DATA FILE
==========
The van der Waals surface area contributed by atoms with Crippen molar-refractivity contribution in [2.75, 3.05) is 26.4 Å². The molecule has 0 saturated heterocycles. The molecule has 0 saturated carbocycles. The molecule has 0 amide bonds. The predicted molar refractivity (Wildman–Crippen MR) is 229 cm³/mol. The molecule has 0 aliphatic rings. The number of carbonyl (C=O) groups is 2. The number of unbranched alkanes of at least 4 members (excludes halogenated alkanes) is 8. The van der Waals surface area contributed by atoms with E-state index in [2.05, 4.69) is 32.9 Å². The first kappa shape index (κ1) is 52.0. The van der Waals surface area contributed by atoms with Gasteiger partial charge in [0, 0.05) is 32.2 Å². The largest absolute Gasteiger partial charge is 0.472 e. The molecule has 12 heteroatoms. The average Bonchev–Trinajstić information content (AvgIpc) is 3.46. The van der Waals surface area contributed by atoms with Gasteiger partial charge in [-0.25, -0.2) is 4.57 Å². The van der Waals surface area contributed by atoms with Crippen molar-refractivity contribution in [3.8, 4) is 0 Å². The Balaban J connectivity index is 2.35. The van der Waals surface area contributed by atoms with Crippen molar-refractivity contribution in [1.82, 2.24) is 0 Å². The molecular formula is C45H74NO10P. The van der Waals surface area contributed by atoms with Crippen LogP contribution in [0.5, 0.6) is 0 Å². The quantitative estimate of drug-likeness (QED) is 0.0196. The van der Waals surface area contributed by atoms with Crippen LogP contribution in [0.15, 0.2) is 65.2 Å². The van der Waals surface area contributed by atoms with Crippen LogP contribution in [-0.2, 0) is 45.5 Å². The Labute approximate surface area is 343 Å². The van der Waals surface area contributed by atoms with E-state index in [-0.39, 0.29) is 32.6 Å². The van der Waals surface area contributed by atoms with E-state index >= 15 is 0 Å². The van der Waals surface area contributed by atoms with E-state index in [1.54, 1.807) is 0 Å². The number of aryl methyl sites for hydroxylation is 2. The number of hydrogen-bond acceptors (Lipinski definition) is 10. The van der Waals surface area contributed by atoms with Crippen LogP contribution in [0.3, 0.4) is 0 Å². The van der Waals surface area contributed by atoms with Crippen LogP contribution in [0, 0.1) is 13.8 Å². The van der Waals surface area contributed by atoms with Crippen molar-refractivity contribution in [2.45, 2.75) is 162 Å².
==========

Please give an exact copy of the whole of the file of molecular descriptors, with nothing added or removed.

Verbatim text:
The van der Waals surface area contributed by atoms with Crippen molar-refractivity contribution in [2.75, 3.05) is 26.4 Å². The molecule has 0 saturated heterocycles. The molecule has 0 saturated carbocycles. The molecule has 0 amide bonds. The predicted molar refractivity (Wildman–Crippen MR) is 229 cm³/mol. The molecule has 0 aliphatic rings. The number of carbonyl (C=O) groups is 2. The number of unbranched alkanes of at least 4 members (excludes halogenated alkanes) is 8. The van der Waals surface area contributed by atoms with E-state index in [2.05, 4.69) is 32.9 Å². The first kappa shape index (κ1) is 52.0. The van der Waals surface area contributed by atoms with Gasteiger partial charge in [0, 0.05) is 32.2 Å². The largest absolute Gasteiger partial charge is 0.472 e. The molecule has 12 heteroatoms. The average Bonchev–Trinajstić information content (AvgIpc) is 3.46. The van der Waals surface area contributed by atoms with Gasteiger partial charge in [-0.25, -0.2) is 4.57 Å². The van der Waals surface area contributed by atoms with Crippen molar-refractivity contribution in [3.8, 4) is 0 Å². The Balaban J connectivity index is 2.35. The van der Waals surface area contributed by atoms with Crippen molar-refractivity contribution in [1.82, 2.24) is 0 Å². The molecular formula is C45H74NO10P. The van der Waals surface area contributed by atoms with Crippen LogP contribution in [0.5, 0.6) is 0 Å². The quantitative estimate of drug-likeness (QED) is 0.0196. The van der Waals surface area contributed by atoms with Crippen LogP contribution in [0.15, 0.2) is 65.2 Å². The van der Waals surface area contributed by atoms with Crippen LogP contribution in [-0.2, 0) is 45.5 Å². The Labute approximate surface area is 343 Å². The van der Waals surface area contributed by atoms with E-state index in [-0.39, 0.29) is 32.6 Å². The van der Waals surface area contributed by atoms with E-state index >= 15 is 0 Å². The van der Waals surface area contributed by atoms with E-state index in [1.54, 1.807) is 0 Å². The number of aryl methyl sites for hydroxylation is 2. The number of hydrogen-bond acceptors (Lipinski definition) is 10. The van der Waals surface area contributed by atoms with Crippen LogP contribution in [0.3, 0.4) is 0 Å². The van der Waals surface area contributed by atoms with Crippen LogP contribution in [0, 0.1) is 13.8 Å². The van der Waals surface area contributed by atoms with Crippen molar-refractivity contribution in [2.45, 2.75) is 162 Å².